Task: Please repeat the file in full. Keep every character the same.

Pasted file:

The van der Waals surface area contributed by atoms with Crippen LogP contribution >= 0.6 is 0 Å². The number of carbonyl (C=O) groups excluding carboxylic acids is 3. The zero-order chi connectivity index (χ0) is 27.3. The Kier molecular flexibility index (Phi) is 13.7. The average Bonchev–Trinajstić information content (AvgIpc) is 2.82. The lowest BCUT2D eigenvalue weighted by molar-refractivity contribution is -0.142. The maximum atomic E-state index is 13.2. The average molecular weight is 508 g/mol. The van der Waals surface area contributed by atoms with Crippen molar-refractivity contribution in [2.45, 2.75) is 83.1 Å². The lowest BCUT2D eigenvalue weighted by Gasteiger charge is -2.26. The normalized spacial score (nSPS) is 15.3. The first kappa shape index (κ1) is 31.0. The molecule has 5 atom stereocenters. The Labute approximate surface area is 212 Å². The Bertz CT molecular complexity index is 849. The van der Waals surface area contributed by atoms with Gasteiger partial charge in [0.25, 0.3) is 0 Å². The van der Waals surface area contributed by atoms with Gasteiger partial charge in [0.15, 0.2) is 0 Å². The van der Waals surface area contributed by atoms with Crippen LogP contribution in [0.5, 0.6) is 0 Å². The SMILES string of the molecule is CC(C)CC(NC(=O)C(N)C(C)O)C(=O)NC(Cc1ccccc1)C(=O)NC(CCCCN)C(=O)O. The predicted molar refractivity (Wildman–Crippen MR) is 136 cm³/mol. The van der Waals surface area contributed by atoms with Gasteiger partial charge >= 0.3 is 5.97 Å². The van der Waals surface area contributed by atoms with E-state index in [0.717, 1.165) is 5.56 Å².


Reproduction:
The van der Waals surface area contributed by atoms with Crippen LogP contribution >= 0.6 is 0 Å². The number of carbonyl (C=O) groups excluding carboxylic acids is 3. The zero-order chi connectivity index (χ0) is 27.3. The Kier molecular flexibility index (Phi) is 13.7. The average Bonchev–Trinajstić information content (AvgIpc) is 2.82. The lowest BCUT2D eigenvalue weighted by molar-refractivity contribution is -0.142. The maximum atomic E-state index is 13.2. The average molecular weight is 508 g/mol. The van der Waals surface area contributed by atoms with Crippen molar-refractivity contribution in [2.45, 2.75) is 83.1 Å². The lowest BCUT2D eigenvalue weighted by Gasteiger charge is -2.26. The normalized spacial score (nSPS) is 15.3. The first kappa shape index (κ1) is 31.0. The molecule has 5 atom stereocenters. The Labute approximate surface area is 212 Å². The Bertz CT molecular complexity index is 849. The van der Waals surface area contributed by atoms with Gasteiger partial charge in [0.25, 0.3) is 0 Å². The van der Waals surface area contributed by atoms with Gasteiger partial charge in [0.15, 0.2) is 0 Å². The van der Waals surface area contributed by atoms with Crippen LogP contribution in [0.5, 0.6) is 0 Å². The SMILES string of the molecule is CC(C)CC(NC(=O)C(N)C(C)O)C(=O)NC(Cc1ccccc1)C(=O)NC(CCCCN)C(=O)O. The predicted molar refractivity (Wildman–Crippen MR) is 136 cm³/mol. The van der Waals surface area contributed by atoms with Gasteiger partial charge >= 0.3 is 5.97 Å². The van der Waals surface area contributed by atoms with E-state index in [0.717, 1.165) is 5.56 Å².